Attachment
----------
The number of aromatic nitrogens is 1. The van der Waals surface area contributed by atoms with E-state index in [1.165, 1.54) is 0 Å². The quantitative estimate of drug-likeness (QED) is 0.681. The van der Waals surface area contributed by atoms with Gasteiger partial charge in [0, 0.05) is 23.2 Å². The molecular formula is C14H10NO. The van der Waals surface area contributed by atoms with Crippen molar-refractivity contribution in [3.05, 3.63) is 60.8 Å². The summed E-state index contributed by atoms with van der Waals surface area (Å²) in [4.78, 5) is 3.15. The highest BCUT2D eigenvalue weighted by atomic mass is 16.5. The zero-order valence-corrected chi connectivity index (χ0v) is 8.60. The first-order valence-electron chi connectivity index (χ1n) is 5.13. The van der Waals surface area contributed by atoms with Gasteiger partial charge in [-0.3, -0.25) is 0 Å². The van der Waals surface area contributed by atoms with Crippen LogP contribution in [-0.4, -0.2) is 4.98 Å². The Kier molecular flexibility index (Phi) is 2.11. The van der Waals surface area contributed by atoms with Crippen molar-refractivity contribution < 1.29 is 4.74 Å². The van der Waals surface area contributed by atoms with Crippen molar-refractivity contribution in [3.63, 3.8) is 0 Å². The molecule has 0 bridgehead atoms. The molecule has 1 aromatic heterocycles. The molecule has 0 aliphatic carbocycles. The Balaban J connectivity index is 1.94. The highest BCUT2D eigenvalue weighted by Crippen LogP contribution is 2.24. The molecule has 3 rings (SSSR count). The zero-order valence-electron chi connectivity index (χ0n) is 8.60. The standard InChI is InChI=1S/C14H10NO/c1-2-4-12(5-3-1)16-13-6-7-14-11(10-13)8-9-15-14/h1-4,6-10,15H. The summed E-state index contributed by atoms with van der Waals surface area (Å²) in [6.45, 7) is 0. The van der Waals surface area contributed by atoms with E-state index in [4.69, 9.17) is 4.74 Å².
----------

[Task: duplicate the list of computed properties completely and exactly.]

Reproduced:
The number of aromatic nitrogens is 1. The van der Waals surface area contributed by atoms with E-state index in [1.165, 1.54) is 0 Å². The quantitative estimate of drug-likeness (QED) is 0.681. The van der Waals surface area contributed by atoms with Gasteiger partial charge in [0, 0.05) is 23.2 Å². The molecular formula is C14H10NO. The van der Waals surface area contributed by atoms with Crippen molar-refractivity contribution in [3.05, 3.63) is 60.8 Å². The summed E-state index contributed by atoms with van der Waals surface area (Å²) in [4.78, 5) is 3.15. The highest BCUT2D eigenvalue weighted by atomic mass is 16.5. The zero-order valence-corrected chi connectivity index (χ0v) is 8.60. The first-order valence-electron chi connectivity index (χ1n) is 5.13. The van der Waals surface area contributed by atoms with Gasteiger partial charge in [-0.3, -0.25) is 0 Å². The van der Waals surface area contributed by atoms with Crippen LogP contribution in [-0.4, -0.2) is 4.98 Å². The Kier molecular flexibility index (Phi) is 2.11. The van der Waals surface area contributed by atoms with Crippen molar-refractivity contribution < 1.29 is 4.74 Å². The van der Waals surface area contributed by atoms with Crippen molar-refractivity contribution in [3.63, 3.8) is 0 Å². The molecule has 0 bridgehead atoms. The molecule has 1 aromatic heterocycles. The molecule has 0 aliphatic carbocycles. The Balaban J connectivity index is 1.94. The highest BCUT2D eigenvalue weighted by Crippen LogP contribution is 2.24. The molecule has 3 rings (SSSR count). The zero-order valence-electron chi connectivity index (χ0n) is 8.60. The standard InChI is InChI=1S/C14H10NO/c1-2-4-12(5-3-1)16-13-6-7-14-11(10-13)8-9-15-14/h1-4,6-10,15H. The summed E-state index contributed by atoms with van der Waals surface area (Å²) in [6.45, 7) is 0. The van der Waals surface area contributed by atoms with E-state index in [4.69, 9.17) is 4.74 Å².